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How Retro Malware Feeds the New Threat Wave
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Marilyn Cohodas
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Marilyn Cohodas,
User Rank: Strategist
10/13/2014 | 4:41:37 PM
Re: What's old is new
So true, Anthony. Everyone is looking for the best ROI -- good guys and bad guys alike. 
adibello
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adibello,
User Rank: Author
10/13/2014 | 4:31:52 PM
Re: What's old is new
As you suggest @Sara, it's always more cost effective to reuse proven code where possible than to create new code from scratch, using new vulnerabilities or obfuscation techniques to successfully inject such code into the enterprise to your point @Marilyn. The folks creating and selling malware are just as organized and budget conscious as their white hat counterparts, looking to leverage methods which offer the greatest return on investment wherever they can.
Marilyn Cohodas
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Marilyn Cohodas,
User Rank: Strategist
10/7/2014 | 7:54:32 AM
Re: What's old is new
I like your fashion analogy, @Sara. I'm the last person to comment on fashion trends, but to take it the analogy one step further, whenever a retro style comes back into vogue, there seems to always be some new twist that makes your old garb not quite the right look or feel. So it seems with retro malware. It's familiar but yet new enough that existing antimalware and practices won't be effective...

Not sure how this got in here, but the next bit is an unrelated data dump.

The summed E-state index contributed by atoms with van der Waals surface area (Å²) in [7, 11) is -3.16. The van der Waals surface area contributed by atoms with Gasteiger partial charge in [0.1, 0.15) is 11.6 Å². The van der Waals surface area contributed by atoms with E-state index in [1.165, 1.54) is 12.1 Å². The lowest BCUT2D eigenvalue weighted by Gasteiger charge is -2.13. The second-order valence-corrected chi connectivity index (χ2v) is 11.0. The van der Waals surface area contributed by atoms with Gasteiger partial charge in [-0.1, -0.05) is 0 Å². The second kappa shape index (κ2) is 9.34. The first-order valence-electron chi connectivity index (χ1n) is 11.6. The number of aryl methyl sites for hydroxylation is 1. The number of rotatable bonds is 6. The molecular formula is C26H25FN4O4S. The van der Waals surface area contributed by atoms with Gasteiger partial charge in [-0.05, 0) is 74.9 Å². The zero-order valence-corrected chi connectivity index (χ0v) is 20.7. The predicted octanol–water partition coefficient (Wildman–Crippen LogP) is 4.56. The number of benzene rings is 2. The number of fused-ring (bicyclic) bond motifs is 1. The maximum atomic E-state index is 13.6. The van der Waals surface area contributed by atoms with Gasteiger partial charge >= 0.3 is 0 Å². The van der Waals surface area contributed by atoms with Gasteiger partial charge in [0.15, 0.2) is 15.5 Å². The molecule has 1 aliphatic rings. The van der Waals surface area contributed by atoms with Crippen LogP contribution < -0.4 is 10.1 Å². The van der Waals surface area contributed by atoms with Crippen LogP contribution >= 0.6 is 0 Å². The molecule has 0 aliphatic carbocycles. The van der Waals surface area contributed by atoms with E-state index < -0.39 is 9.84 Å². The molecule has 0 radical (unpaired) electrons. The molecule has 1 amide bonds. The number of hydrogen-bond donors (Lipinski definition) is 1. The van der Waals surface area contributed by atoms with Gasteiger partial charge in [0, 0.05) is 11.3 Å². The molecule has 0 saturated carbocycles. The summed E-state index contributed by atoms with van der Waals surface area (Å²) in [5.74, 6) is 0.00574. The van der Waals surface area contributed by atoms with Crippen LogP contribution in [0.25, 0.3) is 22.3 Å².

Sara Peters
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Sara Peters,
User Rank: Author
10/6/2014 | 4:34:09 PM
What's old is new
Well cybercrime is rather fashionable these days; why shouldn't it follow the same rules that the fashion/beauty industry does? Do you think that attackers simply wait until we let our guard down, to start using the old stuff we've stopped looking for? The whole "just when you thought it was safe to go back in the water," approach? I'm not entirely certain, though, why that's preferable. I suppose it's cheaper. You don't have to go invest in brand new malware toolkits and such. 


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